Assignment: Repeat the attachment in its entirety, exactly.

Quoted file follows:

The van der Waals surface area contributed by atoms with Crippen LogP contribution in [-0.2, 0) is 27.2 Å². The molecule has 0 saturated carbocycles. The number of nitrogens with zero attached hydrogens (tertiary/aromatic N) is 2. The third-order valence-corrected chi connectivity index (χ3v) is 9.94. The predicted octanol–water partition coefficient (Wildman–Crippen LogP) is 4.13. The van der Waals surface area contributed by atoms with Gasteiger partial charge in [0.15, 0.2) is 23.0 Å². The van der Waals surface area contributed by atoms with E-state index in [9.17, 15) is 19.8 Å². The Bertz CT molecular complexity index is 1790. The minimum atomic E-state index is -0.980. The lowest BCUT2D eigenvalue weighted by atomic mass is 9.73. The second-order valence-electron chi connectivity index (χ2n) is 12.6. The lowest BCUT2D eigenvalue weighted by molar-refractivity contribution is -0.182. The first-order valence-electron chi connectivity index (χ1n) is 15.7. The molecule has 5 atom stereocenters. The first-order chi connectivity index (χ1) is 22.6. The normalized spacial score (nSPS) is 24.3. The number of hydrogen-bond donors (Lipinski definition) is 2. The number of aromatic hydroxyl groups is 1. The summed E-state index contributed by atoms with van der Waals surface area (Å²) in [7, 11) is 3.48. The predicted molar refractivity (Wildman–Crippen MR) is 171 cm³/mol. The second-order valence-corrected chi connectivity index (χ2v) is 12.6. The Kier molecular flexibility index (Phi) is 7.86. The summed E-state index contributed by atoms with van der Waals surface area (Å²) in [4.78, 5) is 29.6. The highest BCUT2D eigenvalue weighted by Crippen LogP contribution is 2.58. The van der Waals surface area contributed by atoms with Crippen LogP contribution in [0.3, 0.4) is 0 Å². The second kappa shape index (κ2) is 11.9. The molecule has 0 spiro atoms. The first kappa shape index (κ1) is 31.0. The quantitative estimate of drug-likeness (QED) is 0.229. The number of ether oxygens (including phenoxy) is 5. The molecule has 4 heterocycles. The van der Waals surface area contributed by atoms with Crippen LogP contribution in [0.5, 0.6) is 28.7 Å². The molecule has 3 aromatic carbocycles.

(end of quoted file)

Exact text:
The van der Waals surface area contributed by atoms with Crippen LogP contribution in [-0.2, 0) is 27.2 Å². The molecule has 0 saturated carbocycles. The number of nitrogens with zero attached hydrogens (tertiary/aromatic N) is 2. The third-order valence-corrected chi connectivity index (χ3v) is 9.94. The predicted octanol–water partition coefficient (Wildman–Crippen LogP) is 4.13. The van der Waals surface area contributed by atoms with Gasteiger partial charge in [0.15, 0.2) is 23.0 Å². The van der Waals surface area contributed by atoms with E-state index in [9.17, 15) is 19.8 Å². The Bertz CT molecular complexity index is 1790. The minimum atomic E-state index is -0.980. The lowest BCUT2D eigenvalue weighted by atomic mass is 9.73. The second-order valence-electron chi connectivity index (χ2n) is 12.6. The lowest BCUT2D eigenvalue weighted by molar-refractivity contribution is -0.182. The first-order valence-electron chi connectivity index (χ1n) is 15.7. The molecule has 5 atom stereocenters. The first-order chi connectivity index (χ1) is 22.6. The normalized spacial score (nSPS) is 24.3. The number of hydrogen-bond donors (Lipinski definition) is 2. The number of aromatic hydroxyl groups is 1. The summed E-state index contributed by atoms with van der Waals surface area (Å²) in [7, 11) is 3.48. The predicted molar refractivity (Wildman–Crippen MR) is 171 cm³/mol. The second-order valence-corrected chi connectivity index (χ2v) is 12.6. The Kier molecular flexibility index (Phi) is 7.86. The summed E-state index contributed by atoms with van der Waals surface area (Å²) in [4.78, 5) is 29.6. The highest BCUT2D eigenvalue weighted by Crippen LogP contribution is 2.58. The van der Waals surface area contributed by atoms with Crippen LogP contribution in [0.3, 0.4) is 0 Å². The second kappa shape index (κ2) is 11.9. The molecule has 0 spiro atoms. The first kappa shape index (κ1) is 31.0. The quantitative estimate of drug-likeness (QED) is 0.229. The number of ether oxygens (including phenoxy) is 5. The molecule has 4 heterocycles. The van der Waals surface area contributed by atoms with Crippen LogP contribution in [0.5, 0.6) is 28.7 Å². The molecule has 3 aromatic carbocycles.